Planning consent for an exciting community project on our farm, to build the first structure of its kind in Shropshire in 1000s of years
You can learn more about the project here.
Below you can here an interview with Toby who is involved in the project with BBC Shropshire.
The planning consent was covered by the Shropshire Star here.
The press release for the project on obtaining planning is below.
PRESS RELEASE - Sacred Stones Limited and Soulton Hall, Shropshire
The first Long Barrow to be built in Shropshire in over 5,000 years is to be built by Sacred Stones Limited and the Ashton family at Soulton Hall, following the granting of planning permission by Shropshire County Council.
The team of stonemasons behind the design and build at Soulton pride themselves on being the first to have built these modern interpretations for many thousands of years. Their first (private commission) was at All Cannings, Wiltshire, the second (as Sacred Stones Limited) at Hail Weston in Cambridgeshire.
Originally long barrows were built by our prehistoric ancestors, as a historic reference pre Stonehenge, and are among our very oldest buildings.
They were a community focal point to honour the dead, and were venues to celebrate life. They should be thought of as the precursor to village halls and parish churches.
Sacred Stones design, build and administer barrows that serve community in much the same way. Their structures are designed to hold cremation ashes only, and are used for funeral services. They can also be used for educational and creative events. The site will be secular, and is open to everyone, of any faiths or none.
The new barrow will be built entirely by hand, using natural limestone, lime mortar and traditional techniques. No cement is used, there’s no waste, and when completed the structure is covered in soil which is seeded with grass.
Tim Ashton from Soulton Hall commented:
“Ancient barrows have survived in quiet corners of Britain for millennia and are still considered beautiful, mysterious places. Few appreciate they are memorials to the first farmers to settle in Britain all those years ago.
“The preparations to bring about a new barrow in the most peaceful part of our farm have been deeply rewarding: we have support from Cambridge University and I have personally visited 30 ancient sites to enhance my understanding and inform the design. The University will be following the project as it progresses.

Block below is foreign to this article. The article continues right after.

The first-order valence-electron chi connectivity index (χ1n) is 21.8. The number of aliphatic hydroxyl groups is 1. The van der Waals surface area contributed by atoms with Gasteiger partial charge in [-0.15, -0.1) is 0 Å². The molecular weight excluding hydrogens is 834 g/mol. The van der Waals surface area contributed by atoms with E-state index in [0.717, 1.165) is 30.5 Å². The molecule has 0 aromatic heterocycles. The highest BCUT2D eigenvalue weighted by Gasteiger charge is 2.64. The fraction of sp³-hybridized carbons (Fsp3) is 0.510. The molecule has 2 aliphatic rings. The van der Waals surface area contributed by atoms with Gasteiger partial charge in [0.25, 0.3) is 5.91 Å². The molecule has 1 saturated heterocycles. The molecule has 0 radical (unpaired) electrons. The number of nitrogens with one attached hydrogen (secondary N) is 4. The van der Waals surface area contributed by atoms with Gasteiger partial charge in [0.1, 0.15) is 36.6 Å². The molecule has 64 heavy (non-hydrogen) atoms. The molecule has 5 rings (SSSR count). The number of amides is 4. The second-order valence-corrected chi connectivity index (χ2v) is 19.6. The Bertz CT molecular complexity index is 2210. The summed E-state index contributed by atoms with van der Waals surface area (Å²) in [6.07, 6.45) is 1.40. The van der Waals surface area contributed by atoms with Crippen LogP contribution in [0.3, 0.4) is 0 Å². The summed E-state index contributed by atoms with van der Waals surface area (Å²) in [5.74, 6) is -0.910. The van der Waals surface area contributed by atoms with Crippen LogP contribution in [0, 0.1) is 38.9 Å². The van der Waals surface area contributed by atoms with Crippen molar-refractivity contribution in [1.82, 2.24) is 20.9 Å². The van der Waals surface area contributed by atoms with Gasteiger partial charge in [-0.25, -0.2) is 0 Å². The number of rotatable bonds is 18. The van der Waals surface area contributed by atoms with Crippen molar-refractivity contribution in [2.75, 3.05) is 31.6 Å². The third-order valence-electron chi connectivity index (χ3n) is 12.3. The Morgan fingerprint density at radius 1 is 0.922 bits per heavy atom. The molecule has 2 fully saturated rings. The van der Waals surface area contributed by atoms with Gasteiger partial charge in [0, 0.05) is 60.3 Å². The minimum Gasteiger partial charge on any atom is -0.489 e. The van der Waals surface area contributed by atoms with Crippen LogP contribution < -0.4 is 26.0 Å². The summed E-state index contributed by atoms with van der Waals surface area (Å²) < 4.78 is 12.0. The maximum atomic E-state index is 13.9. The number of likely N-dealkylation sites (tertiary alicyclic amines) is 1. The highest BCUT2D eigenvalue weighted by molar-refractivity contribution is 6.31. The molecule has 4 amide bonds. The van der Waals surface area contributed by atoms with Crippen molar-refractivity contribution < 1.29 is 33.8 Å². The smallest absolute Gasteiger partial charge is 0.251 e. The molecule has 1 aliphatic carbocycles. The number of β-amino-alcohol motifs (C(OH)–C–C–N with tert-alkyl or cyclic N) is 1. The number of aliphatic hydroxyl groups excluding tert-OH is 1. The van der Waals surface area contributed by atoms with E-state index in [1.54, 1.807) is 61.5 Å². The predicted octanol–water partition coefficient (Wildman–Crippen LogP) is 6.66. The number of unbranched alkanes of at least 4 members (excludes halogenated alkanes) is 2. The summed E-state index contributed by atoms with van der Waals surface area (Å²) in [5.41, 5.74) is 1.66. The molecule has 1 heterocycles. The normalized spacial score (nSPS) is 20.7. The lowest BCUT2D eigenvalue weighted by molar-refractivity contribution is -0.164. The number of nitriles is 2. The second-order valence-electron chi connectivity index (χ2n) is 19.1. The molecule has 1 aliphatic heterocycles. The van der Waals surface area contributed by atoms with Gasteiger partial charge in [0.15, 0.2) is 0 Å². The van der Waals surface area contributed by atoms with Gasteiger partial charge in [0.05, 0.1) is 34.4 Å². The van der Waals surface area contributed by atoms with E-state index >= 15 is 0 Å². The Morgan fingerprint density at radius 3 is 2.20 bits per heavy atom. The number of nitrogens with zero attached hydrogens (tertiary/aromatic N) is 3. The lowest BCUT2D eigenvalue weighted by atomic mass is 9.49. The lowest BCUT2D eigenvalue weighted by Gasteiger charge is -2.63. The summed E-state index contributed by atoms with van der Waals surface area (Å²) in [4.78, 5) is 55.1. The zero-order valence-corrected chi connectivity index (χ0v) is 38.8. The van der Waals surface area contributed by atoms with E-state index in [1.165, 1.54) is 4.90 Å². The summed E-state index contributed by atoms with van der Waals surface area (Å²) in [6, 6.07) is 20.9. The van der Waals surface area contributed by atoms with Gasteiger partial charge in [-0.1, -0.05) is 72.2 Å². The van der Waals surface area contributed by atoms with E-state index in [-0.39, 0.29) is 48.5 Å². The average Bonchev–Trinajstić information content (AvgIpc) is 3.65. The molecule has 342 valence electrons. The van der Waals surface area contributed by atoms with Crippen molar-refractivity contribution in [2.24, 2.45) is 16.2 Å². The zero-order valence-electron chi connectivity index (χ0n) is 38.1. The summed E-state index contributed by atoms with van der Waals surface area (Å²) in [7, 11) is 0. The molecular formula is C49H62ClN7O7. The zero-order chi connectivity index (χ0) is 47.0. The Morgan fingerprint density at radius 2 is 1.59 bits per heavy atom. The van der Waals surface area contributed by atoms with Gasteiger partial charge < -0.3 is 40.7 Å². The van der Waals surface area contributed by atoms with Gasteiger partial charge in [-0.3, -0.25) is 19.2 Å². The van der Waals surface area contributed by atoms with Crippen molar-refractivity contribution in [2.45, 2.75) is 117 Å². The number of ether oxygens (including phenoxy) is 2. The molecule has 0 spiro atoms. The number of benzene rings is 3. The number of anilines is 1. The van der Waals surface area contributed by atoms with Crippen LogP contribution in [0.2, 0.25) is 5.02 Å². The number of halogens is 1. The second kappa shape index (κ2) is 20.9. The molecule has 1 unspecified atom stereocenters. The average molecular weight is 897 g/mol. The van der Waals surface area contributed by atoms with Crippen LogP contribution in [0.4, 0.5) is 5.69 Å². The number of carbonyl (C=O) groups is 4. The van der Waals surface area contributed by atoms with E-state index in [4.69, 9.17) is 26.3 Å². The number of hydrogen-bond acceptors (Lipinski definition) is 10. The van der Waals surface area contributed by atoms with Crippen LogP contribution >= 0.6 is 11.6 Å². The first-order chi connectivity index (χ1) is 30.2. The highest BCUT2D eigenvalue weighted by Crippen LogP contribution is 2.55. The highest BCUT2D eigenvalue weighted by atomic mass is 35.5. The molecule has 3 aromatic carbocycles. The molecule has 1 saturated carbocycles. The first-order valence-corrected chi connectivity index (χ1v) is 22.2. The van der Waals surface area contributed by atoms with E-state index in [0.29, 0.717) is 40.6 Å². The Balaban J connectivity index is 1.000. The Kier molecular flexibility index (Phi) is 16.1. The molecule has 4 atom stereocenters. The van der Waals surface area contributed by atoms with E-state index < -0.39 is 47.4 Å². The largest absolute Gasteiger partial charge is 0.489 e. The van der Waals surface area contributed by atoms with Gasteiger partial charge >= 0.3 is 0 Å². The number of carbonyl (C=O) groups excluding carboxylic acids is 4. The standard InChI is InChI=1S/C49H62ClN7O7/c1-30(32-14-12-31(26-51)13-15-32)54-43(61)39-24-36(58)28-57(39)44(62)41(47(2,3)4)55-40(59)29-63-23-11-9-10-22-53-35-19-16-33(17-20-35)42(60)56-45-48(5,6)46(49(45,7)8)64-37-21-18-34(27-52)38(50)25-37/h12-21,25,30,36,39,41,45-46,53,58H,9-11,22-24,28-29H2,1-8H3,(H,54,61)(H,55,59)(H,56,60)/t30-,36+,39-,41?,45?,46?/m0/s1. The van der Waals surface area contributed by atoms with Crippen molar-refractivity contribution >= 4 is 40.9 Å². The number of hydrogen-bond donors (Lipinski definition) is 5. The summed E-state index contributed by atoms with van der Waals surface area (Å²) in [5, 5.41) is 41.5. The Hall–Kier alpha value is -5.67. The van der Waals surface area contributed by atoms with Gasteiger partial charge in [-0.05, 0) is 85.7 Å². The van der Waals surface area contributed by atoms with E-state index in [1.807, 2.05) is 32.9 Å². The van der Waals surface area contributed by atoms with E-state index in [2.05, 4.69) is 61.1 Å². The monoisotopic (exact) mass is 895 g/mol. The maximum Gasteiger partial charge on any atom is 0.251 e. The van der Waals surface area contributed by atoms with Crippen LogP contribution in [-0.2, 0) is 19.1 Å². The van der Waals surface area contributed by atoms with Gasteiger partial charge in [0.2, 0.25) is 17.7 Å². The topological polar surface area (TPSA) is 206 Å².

“As our plans matured and were shared them with others, we discovered a proactive warm reception from the community which has been very touching. We increasingly appreciate that reviving a custom of building long barrows as a monument for everyone, has the capacity to help people relate to a difficult topic in way which is mutually supportive, beautiful and enduring.
“The process of building the barrow, along with the significant days when its alignments will be tangible (e.g. solstices) needs to be shared with community we encourage interested people to join us on our journey.
“Like ancient barrows this structure will align to the summer and winter solstices providing a focus for memory, seasonal renewal and community.”
Ashton met with Shropshire planning department on numerous occasions, the project was received with enthusiasm from the outset.
Historic England’s West Midlands Office commented:
“Historic England commends the approach to this proposal with a basis of academic research overlain with modern interpretation, to avoid possible confusion with a genuine long barrow”.
The Soulton Long Barrow will provide a meaningful venue to celebrate life through commemorative events. Families use the barrow as a repository for cremation ashes. By hosting the funeral prior to the cremation it self, a genuinely unique unhurried service can be created, thereafter the celebration of a life in a commemorative service can take place.
Sacred Stones Managing Director, Toby Angel, comments:
“We started the company rather naively. Our team of stonemasons had completed a private commission in Wiltshire back in 2014 and were excited knowing they’d built the first long barrow in the country for some 5,000 years. It was the public’s reaction to, and engagement with the structure that encouraged us to form Sacred Stones Limited.
I often describe the barrow(s) as an iceberg. The ‘visible’ 10% is handcrafted stone, the ‘invisible’ 90% is how the barrow(s) and its community engage with one another on varying emotional levels. Only after completing our round barrow in Cambridgeshire, called Willow Row Barrow, did I begin to understand how important a secular, natural space with no time limitations can help families prepare for and commemorate a life lost. Ultimately celebrating (a) life. The directors of the company shared their collective (negative) experiences of crematoriums to help focus and ultimately develop the company’s ethos”.
The barrow build will commence in 2018. Prior to this monumental standing stones will be positioned to mark the path towards the long barrow site.
Angel and Ashton hosted an open day to discuss their plans with the public in February 2017. Reception was very positive and they have a growing list of interest from people considering the Long Barrow as their final resting place. Some have even changed their wills, and have already expressed a desire to place a deposit to secure their niche (the space in which urns are placed).